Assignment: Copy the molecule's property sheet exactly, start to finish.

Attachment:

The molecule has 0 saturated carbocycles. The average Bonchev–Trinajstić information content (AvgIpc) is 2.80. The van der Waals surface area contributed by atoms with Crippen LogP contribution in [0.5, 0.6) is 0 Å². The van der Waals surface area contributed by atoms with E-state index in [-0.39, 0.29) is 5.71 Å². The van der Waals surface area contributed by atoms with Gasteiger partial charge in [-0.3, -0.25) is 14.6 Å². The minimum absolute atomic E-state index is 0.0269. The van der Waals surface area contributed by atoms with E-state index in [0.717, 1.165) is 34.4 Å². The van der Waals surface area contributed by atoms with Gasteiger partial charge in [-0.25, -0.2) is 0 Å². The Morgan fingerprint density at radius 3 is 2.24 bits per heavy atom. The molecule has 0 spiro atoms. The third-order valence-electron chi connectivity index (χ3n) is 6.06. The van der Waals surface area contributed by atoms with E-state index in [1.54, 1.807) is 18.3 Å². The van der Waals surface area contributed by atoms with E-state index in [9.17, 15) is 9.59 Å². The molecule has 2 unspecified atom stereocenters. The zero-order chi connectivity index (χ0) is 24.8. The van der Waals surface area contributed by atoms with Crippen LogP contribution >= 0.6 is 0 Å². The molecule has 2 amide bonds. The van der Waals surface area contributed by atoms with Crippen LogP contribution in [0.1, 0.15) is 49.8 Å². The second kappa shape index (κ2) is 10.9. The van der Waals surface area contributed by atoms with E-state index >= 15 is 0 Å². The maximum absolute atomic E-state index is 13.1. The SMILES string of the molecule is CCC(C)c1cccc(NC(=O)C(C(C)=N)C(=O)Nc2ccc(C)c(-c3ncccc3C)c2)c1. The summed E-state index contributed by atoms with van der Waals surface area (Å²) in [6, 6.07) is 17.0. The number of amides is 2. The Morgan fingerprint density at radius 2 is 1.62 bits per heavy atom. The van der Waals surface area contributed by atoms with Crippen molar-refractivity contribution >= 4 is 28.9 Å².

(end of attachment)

The molecule has 0 saturated carbocycles. The average Bonchev–Trinajstić information content (AvgIpc) is 2.80. The van der Waals surface area contributed by atoms with Crippen LogP contribution in [0.5, 0.6) is 0 Å². The van der Waals surface area contributed by atoms with E-state index in [-0.39, 0.29) is 5.71 Å². The van der Waals surface area contributed by atoms with Gasteiger partial charge in [-0.3, -0.25) is 14.6 Å². The minimum absolute atomic E-state index is 0.0269. The van der Waals surface area contributed by atoms with E-state index in [0.717, 1.165) is 34.4 Å². The van der Waals surface area contributed by atoms with Gasteiger partial charge in [-0.25, -0.2) is 0 Å². The Morgan fingerprint density at radius 3 is 2.24 bits per heavy atom. The molecule has 0 spiro atoms. The third-order valence-electron chi connectivity index (χ3n) is 6.06. The van der Waals surface area contributed by atoms with E-state index in [1.54, 1.807) is 18.3 Å². The van der Waals surface area contributed by atoms with E-state index in [9.17, 15) is 9.59 Å². The molecule has 2 unspecified atom stereocenters. The zero-order chi connectivity index (χ0) is 24.8. The van der Waals surface area contributed by atoms with Crippen LogP contribution >= 0.6 is 0 Å². The molecule has 2 amide bonds. The van der Waals surface area contributed by atoms with Crippen LogP contribution in [0.1, 0.15) is 49.8 Å². The second kappa shape index (κ2) is 10.9. The van der Waals surface area contributed by atoms with E-state index >= 15 is 0 Å². The maximum absolute atomic E-state index is 13.1. The SMILES string of the molecule is CCC(C)c1cccc(NC(=O)C(C(C)=N)C(=O)Nc2ccc(C)c(-c3ncccc3C)c2)c1. The summed E-state index contributed by atoms with van der Waals surface area (Å²) in [6, 6.07) is 17.0. The number of amides is 2. The Morgan fingerprint density at radius 2 is 1.62 bits per heavy atom. The van der Waals surface area contributed by atoms with Crippen molar-refractivity contribution >= 4 is 28.9 Å².